Mushrooms are everywhere, but it's easy to miss them. They are in you and around you. They tend to live hidden, more than 90% of species have not yet been recorded. Rare are the places in the world where fungi are not found: from marine sediments on the surface of deserts, from the icy valleys of Antarctica to our intestines and orifices, they are omnipresent...
Armillaria, here represented by Armillaria heimii, belong to the lamellate mushrooms (Agaricales). They have the particularity of forming structures called rhizomorphs, small cords that extend into the soil in search of a host tree, and that transport for example water. Fungi of the genus Armillaria play an important ecological role in the natural environment; they are important pathogens for trees of our forests, contributing to the recycling of wood and therefore to the carbon cycle.
A Canadian Armillaria specimen of the species A. solidipes (syn. A. ostoyae) is among the largest living organisms on earth with a size of about nine km2. Its age is estimated to 2 400 years and its weight to 600 tons.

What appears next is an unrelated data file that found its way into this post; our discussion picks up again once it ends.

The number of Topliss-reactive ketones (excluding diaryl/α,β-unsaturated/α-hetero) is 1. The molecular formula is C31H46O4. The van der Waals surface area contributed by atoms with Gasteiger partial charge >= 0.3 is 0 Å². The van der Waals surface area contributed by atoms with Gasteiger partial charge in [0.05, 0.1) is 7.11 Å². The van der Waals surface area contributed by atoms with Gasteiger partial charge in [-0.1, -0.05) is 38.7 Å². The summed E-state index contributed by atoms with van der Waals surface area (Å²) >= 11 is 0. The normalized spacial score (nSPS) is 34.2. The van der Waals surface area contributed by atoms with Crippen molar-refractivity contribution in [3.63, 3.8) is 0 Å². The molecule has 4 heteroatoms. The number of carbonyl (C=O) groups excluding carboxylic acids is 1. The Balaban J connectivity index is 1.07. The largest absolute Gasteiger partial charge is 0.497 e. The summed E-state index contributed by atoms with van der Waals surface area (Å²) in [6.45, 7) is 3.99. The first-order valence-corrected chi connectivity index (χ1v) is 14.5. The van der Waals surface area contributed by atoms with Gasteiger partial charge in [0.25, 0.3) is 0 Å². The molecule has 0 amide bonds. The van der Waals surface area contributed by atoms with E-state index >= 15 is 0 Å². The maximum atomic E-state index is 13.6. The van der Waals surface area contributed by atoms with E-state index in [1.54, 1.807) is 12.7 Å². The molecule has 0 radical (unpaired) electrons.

Mycobacteria : slow growers
In a world where everything moves at lightning speed, there's a group of bacteria that likes to take it slow. Meet Mycobacteria, the champions of patience! These microscopic creatures have a unique trait that sets them apart: their turtle-like growth. While most bacteria multiply within minutes, it takes mycobacteria hours to days. Some non-tuberculous mycobacteria (NTM) are notorious for their sluggish pace, making snails look like sprinters. It can take days, weeks, or even months for them to form visible colonies in the lab. This slow growth can be a challenge for diagnosing mycobacterial diseases and scientistific experimentse, but extraordinary resilience of these tiny creatures. So, let's take a moment to appreciate mycobacteria, the slow and steady champions of the microbial world!